WESTCHESTER COUNTY, N. Y. -- Calling all Westchester dads. County Executive Robert P. Astorino wants you to take your kids to school on Tuesday.
Astorino joined with educators, fathers, legislators and advocates Wednesday at Oakside Elementary School in Peekskill to promote the county's 2016 Dads Take Your Child to School Day set for Sept. 20.
He's inviting schools throughout Westchester County to participate in a special day to encourage involvement of fathers, and father figures, in the lives of children. It is part of a statewide campaign to recognize the importance of fathers, stepfathers, foster fathers, grandfathers and all other male caregivers.
“Please join us and show our children we care about their education and will be there for them all year long," said Astorino, father of three. "We understand that not all families are the same, though, so by all means any father figure, mom or caregiver is encouraged to participate, too.”
In Peekskill, dads who take their children to school are also invited to breakfast and a brief workshop, followed by a presentation of volunteer opportunities available. After that, adults participating will be able to join their children in the classroom.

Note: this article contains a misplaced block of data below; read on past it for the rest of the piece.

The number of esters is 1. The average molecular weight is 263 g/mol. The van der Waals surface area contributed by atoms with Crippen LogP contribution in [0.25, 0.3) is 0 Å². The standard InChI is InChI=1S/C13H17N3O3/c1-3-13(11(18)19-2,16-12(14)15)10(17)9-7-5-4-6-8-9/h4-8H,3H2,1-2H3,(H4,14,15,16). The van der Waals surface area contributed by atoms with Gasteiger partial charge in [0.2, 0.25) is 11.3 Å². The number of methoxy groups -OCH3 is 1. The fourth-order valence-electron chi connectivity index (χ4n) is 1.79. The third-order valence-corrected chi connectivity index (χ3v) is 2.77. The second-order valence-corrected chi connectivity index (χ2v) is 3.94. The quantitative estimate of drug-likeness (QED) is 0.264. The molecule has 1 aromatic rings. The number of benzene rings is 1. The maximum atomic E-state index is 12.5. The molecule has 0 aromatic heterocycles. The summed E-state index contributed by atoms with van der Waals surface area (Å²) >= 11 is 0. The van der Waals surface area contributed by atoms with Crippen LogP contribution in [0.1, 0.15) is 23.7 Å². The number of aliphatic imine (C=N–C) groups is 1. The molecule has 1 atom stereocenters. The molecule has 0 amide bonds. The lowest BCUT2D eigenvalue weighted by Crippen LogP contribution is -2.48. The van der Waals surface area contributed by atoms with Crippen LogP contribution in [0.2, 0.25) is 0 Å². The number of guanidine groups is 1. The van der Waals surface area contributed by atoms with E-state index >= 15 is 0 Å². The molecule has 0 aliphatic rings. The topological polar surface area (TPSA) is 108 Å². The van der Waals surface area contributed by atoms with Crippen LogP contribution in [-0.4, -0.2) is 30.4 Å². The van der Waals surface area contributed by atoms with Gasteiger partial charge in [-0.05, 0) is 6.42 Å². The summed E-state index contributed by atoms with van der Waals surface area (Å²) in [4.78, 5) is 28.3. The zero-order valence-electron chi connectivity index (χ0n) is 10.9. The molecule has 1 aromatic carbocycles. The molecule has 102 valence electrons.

“Last year our father figures really embraced our Dads Take Your Child to School Day event,” said David Fine, superintendent of the Peekskill City School District. "The day is a wonderful opportunity for bonding."
School leaders wanting to participate can register online. Also, more details are available by calling Joseph D. Kenner of the Westchester County Department of Social Services at (914)-995-3287.
Staci Woodley, principal of Oakside Elementary where the kick-off event was held, said it is important for children to start early building relationships with the men in their lives.
“One of my favorite quotes from Frederick Douglas says, ‘It’s easier to build strong children than to repair broken men,' " Woodley said.
Officials noted that, nationwide, one in three children grow up without a significant male influence. Research shows that children do better in school when they have involved fathers and father figures, according to the U.S. Dept. of Health and Human Services' National Responsible Fatherhood Clearinghouse.
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